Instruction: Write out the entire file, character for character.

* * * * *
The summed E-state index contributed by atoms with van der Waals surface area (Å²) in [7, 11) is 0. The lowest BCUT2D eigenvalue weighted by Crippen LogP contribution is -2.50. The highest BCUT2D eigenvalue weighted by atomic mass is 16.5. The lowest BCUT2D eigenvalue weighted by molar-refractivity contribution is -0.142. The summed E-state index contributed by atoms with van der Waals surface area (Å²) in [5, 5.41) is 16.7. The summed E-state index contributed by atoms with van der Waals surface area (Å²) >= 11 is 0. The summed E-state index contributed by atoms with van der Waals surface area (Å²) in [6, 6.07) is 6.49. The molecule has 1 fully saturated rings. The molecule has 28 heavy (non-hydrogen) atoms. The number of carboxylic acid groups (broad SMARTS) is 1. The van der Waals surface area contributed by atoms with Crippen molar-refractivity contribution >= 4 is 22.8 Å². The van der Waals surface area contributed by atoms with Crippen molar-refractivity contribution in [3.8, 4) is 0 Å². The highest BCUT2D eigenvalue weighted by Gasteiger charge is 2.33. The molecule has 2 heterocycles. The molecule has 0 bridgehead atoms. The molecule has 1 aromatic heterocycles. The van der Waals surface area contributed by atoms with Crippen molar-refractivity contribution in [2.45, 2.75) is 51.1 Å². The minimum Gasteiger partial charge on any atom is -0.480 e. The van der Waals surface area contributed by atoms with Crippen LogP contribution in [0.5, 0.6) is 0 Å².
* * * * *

The summed E-state index contributed by atoms with van der Waals surface area (Å²) in [7, 11) is 0. The lowest BCUT2D eigenvalue weighted by Crippen LogP contribution is -2.50. The highest BCUT2D eigenvalue weighted by atomic mass is 16.5. The lowest BCUT2D eigenvalue weighted by molar-refractivity contribution is -0.142. The summed E-state index contributed by atoms with van der Waals surface area (Å²) in [5, 5.41) is 16.7. The summed E-state index contributed by atoms with van der Waals surface area (Å²) >= 11 is 0. The summed E-state index contributed by atoms with van der Waals surface area (Å²) in [6, 6.07) is 6.49. The molecule has 1 fully saturated rings. The molecule has 28 heavy (non-hydrogen) atoms. The number of carboxylic acid groups (broad SMARTS) is 1. The van der Waals surface area contributed by atoms with Crippen molar-refractivity contribution >= 4 is 22.8 Å². The van der Waals surface area contributed by atoms with Crippen molar-refractivity contribution in [3.8, 4) is 0 Å². The highest BCUT2D eigenvalue weighted by Gasteiger charge is 2.33. The molecule has 2 heterocycles. The molecule has 0 bridgehead atoms. The molecule has 1 aromatic heterocycles. The van der Waals surface area contributed by atoms with Crippen molar-refractivity contribution in [2.45, 2.75) is 51.1 Å². The minimum Gasteiger partial charge on any atom is -0.480 e. The van der Waals surface area contributed by atoms with Crippen LogP contribution in [0.5, 0.6) is 0 Å².